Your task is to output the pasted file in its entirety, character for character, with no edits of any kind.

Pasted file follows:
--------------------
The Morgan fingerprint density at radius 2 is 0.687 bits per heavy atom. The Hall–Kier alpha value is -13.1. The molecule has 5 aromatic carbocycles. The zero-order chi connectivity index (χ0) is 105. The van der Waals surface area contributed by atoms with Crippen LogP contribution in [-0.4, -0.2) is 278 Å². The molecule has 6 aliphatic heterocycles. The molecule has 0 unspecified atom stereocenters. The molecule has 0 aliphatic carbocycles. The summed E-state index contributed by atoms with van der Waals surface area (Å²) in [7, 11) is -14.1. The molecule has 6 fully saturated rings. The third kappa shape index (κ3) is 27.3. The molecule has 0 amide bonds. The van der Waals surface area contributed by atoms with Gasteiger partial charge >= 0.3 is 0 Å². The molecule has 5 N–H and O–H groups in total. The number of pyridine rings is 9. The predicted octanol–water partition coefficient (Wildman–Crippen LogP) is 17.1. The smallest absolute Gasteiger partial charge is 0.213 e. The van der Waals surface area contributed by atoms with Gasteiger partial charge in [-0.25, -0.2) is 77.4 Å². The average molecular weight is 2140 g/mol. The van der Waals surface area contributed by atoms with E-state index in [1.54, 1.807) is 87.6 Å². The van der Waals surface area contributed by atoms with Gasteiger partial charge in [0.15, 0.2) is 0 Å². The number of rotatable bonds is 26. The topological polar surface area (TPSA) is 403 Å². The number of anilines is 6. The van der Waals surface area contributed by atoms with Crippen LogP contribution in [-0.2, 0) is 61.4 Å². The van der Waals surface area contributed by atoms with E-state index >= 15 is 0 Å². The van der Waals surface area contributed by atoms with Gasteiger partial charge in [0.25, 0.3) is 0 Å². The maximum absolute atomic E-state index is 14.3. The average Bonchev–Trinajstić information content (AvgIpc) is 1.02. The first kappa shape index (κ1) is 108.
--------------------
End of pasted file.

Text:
The Morgan fingerprint density at radius 2 is 0.687 bits per heavy atom. The Hall–Kier alpha value is -13.1. The molecule has 5 aromatic carbocycles. The zero-order chi connectivity index (χ0) is 105. The van der Waals surface area contributed by atoms with Crippen LogP contribution in [-0.4, -0.2) is 278 Å². The molecule has 6 aliphatic heterocycles. The molecule has 0 unspecified atom stereocenters. The molecule has 0 aliphatic carbocycles. The summed E-state index contributed by atoms with van der Waals surface area (Å²) in [7, 11) is -14.1. The molecule has 6 fully saturated rings. The third kappa shape index (κ3) is 27.3. The molecule has 0 amide bonds. The van der Waals surface area contributed by atoms with Gasteiger partial charge >= 0.3 is 0 Å². The molecule has 5 N–H and O–H groups in total. The number of pyridine rings is 9. The predicted octanol–water partition coefficient (Wildman–Crippen LogP) is 17.1. The smallest absolute Gasteiger partial charge is 0.213 e. The van der Waals surface area contributed by atoms with Gasteiger partial charge in [-0.25, -0.2) is 77.4 Å². The average molecular weight is 2140 g/mol. The van der Waals surface area contributed by atoms with E-state index in [1.54, 1.807) is 87.6 Å². The van der Waals surface area contributed by atoms with Gasteiger partial charge in [0.15, 0.2) is 0 Å². The number of rotatable bonds is 26. The topological polar surface area (TPSA) is 403 Å². The number of anilines is 6. The van der Waals surface area contributed by atoms with Crippen LogP contribution in [-0.2, 0) is 61.4 Å². The van der Waals surface area contributed by atoms with E-state index >= 15 is 0 Å². The van der Waals surface area contributed by atoms with Gasteiger partial charge in [0.25, 0.3) is 0 Å². The maximum absolute atomic E-state index is 14.3. The average Bonchev–Trinajstić information content (AvgIpc) is 1.02. The first kappa shape index (κ1) is 108.